Automations in HomeKit

Last night I was refining some of my HomeKit automations (rules) and it occurred to me that it might be an idea to capture some tips from the last few years.

HomeKit versus HEMS functions

I currently have around 30 automations delivering:

  • Space heating – 8 eTRVs / smart valves linked to a smart plug for boiler control and both movement and window sensors.
  • Window management – 4 window sensors and a movement sensor indicating via colours smart bulb when windows are left open (typically checked prior to leaving the house)
  • Lighting control – dusk-to-dawn lighting with colour-override by window management.
  • Watchdog – robustness aid.
  • Wet goods – control and dishwasher and washing machine in conjunction with HEMS.

In total I currently have:

  • 8 smart radiator valves (eTRVs)
  • 6 smart plugs
  • 4 door / window sensors
  • 3 smart bulbs (two coloured + 1 on/off)
  • 2 movement sensors
  • 1 environment sensor (temperature, humidity, air quality)

So, what are my tips:

It Is much more intuitive to write rules in the Eve app.

  • The free Eve app can pretty much do everything that Apple’s own Home app can do for HomeKit devices (not just Eve’s own devices). The construction of rules in the form: IF {any of one of more triggers} AND {all of none or more conditions} THEN {set one of more scenes} is very intuitive in the Eve app.
  • Eve also allows rules to be names, whereas Apple’s own Home app sets names to a trigger condition, so if you have many rules as I do with common triggers then you end up with a confusing list of rules with duplicates names which need to be opened to tell one from another.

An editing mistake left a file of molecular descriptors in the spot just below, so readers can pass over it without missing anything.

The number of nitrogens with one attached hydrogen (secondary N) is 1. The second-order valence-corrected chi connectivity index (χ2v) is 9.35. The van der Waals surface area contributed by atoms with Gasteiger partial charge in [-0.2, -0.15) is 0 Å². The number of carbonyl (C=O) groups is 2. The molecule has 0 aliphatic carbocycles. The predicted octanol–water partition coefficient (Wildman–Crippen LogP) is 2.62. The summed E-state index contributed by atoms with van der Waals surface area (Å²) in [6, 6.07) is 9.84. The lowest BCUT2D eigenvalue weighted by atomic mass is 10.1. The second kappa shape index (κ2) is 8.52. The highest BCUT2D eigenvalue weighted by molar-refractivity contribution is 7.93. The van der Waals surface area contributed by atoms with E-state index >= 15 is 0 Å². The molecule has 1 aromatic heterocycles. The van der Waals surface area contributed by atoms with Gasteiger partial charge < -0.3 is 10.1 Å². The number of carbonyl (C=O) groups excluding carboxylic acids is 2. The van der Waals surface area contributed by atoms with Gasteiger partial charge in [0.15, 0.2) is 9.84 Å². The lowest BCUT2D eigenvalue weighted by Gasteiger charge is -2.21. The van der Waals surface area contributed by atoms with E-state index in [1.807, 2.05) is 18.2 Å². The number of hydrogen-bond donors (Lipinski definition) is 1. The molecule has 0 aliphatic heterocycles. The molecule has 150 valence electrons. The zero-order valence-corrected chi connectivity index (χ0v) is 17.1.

A rule in the Eve app.

Comparison with conventional logic. Simple IF rules are very straightforward: IF {any of one or more triggers} THEN {set one or more rules}, however AND rules take a bit more thought: IF {list of AND conditions} AND {same list of AND conditions} THEN {set one or more scenes}.

A watchdog makes execution more robust. HomeKit rules are triggered by changes of state such as going from open to closed or from movement to no movement, but if some some reason a trigger is missed you may have the wrong scene set for hours. My watchdog rechecks rules every 5 minutes as described here.

AND rules. AND rules may be converted to use the watchdog principle by simply adding an additional trigger to reference the change of state of the smart plug used for the watchdog: IF {original list of AND conditions + new smart plug trigger} AND {original list of AND conditions} THEN {set one or more scenes}.

Simple IF rules. IF rules with single triggers are easily converted. The same principle applies to AND rules: If {original single trigger + new smart plug trigger} AND {original single trigger} THEN {set one or more scenes}.

Complex IF rules. IF rules with multiple triggers are more involved to convert to the watchdog principle. If you just add the smart plug to the trigger list as per the earlier AND paragraph then the rule triggers every time the smart plug cycles. If you were to add the other triggers to the conditions list then the rule would become an AND not an OR. Instead to convert an IF with multiple triggers then it needs to be converted to multiple rules – one for each original trigger condition – all driving the same scene. Each of the new rules is an IF with a single trigger as per the earlier paragraph. The existence of multiple rules setting the same scene(s) creates a multiple-trigger IF.

Multiple hubs. Having multiple hubs (in my case two Apple TV’s) can make the system more robust both during occasional software updates (it’s improbable that both will update simultaneously) but also by extending Bluetooth robustness (hubs commonly communicate to devices by Bluetooth but between each other by WiFi). Obviously the hubs need to be placed in different parts of the home. (Eve Extend can also be used to reach out-of-range Bluetooth devices over wifi, but isn’t compatible with my older 2015 Eve Thermo eTRVs.)

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